## Kyle Matt and Denise Stephens, Department of Physics and Astronomy Department

The purpose of this project was to improve upon a method for discovering binary brown dwarf systems, and create a program to speed up the implementation of that method. A Brown Dwarf (BD) is a celestial object that is not massive enough to undergo hydrogen fusion in its core, meaning it is too small to be a star, but is also too big to be a planet. BDs can form in low-mass binary pairs. A stellar object located many parsecs away will act as a point source of light for an observer on Earth, therefore the light from such an object will spread out from a central point in a predictable pattern known as its Point Spread Function (PSF). Due to the great distances between Earth and these BDs compared to their separation, their two respective PSFs will overlap to some degree and the binary system appears to be a single, unresolved object in telescope images. Figure 1 shows this process, if the PSFs have a separation less than what is known as the Rayleigh limit, they form a single PSF that cannot be resolved into two.

Kelu-1 is a known binary BD system that demonstrates this phenomenon well. Its highly elliptical orbit brings the two BDs near each other (1.15au) and also far apart (11.65au). This contrast allows us to see them both resolved and unresolved. In Figure 2, if one were to only look at the 1998 image, they might conclude that it was a single object, while the 2005 image clearly depicts two distinct BDs.

In 2006, my advisor, Dr. Denise Stephens, and an associate, Dr. Keith Noll, developed a method using model PSFs to identify binary Trans-Neptunian Objects. This method works by comparing model PSFs of single and binary sources to the observed PSFs, subtracting the model from the observed data and examining the residuals to determine the probability that the system is a binary. We have modified this method to identify binary BD systems in the Hubble Space Telescope archive.

The model PSFs we use are produced by the TinyTim software developed by Krist & Hook in 2003 and are unique to each camera, filter and spectral type (type of brown dwarf). The PSF produced is subsampled by a factor of 10 to produce a PSF 10 times as wide and tall as that of the image. This is then rebinned by 10, shifting the PSF by one pixel at a time to produce 100 model PSFs that each vary the center by 0.1 pixel in both x and y.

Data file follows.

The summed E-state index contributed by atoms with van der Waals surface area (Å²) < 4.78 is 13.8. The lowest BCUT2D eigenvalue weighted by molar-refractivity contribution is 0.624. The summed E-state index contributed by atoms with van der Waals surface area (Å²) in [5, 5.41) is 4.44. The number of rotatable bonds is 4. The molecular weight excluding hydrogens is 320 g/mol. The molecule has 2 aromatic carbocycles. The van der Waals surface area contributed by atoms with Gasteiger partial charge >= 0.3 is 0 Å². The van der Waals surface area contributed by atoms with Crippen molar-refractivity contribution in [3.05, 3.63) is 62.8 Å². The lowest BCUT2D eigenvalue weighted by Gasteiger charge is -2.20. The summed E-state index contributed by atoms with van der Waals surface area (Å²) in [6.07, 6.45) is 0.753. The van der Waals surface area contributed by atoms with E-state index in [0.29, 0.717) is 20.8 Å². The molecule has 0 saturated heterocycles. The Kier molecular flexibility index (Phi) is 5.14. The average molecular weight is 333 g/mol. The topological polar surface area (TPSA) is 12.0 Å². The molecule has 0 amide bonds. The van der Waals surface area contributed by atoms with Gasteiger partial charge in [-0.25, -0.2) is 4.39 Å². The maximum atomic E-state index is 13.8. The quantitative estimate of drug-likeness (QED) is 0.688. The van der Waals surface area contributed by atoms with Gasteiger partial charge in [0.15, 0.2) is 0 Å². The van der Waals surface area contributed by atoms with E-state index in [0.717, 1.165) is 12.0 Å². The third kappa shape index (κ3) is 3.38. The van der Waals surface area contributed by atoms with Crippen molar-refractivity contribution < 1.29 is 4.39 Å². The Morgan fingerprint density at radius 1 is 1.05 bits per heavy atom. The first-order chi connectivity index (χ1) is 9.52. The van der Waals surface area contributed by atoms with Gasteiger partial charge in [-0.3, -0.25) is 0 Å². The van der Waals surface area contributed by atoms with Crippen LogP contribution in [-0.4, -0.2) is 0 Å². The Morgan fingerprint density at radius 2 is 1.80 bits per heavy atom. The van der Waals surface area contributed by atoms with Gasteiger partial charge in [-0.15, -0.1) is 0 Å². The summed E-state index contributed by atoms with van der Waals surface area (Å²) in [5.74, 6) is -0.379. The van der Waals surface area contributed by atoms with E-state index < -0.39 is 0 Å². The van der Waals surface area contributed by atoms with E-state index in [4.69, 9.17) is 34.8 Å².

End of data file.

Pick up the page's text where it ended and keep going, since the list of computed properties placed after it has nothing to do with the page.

I wrote a program that will iteratively test each model PSF to find a best fit for first a single object, and then a binary system. This is done by subtracting each model PSF from the actual data and comparing the residual noise. Then the program takes two PSFs and iteratively combines them by varying the center and brightness of each PSF. This combined PSF is compared to the actual data in the same way as the single fit and residuals are compared. We determine which model is most correct by performing a chi-squared test, a common statistical method to determine how probable a result is to be due to chance. We accept results when we find the binary fit with a value three sigma greater than the single fit, this means a less than 0.3% chance of our findings being a false positive.

The program returns the best binary PSF results, and these can be used to determine the angular separation, orientation, and relative brightness of the two objects. We can then scale each model PSF by the appropriate brightness from the fit and calculate magnitudes for the primary and secondary object in each filter.

Figure 3 shows some of our results, this is four images of a suspected binary brown dwarf system that we have been studying. The identity of this system cannot be revealed here as it is not yet published.

Thus, using the Model Point Spread Functions of both single and binary Brown Dwarf systems, it is possible to identify unresolved binaries and find their respective brightness and separation. This technique can be used with data in the Hubble Space Telescope’s archive to identify binary brown dwarf systems that were previously unknown. This will provide more candidates for future binary studies and provide separations that could be used in the future to constrain orbital solutions.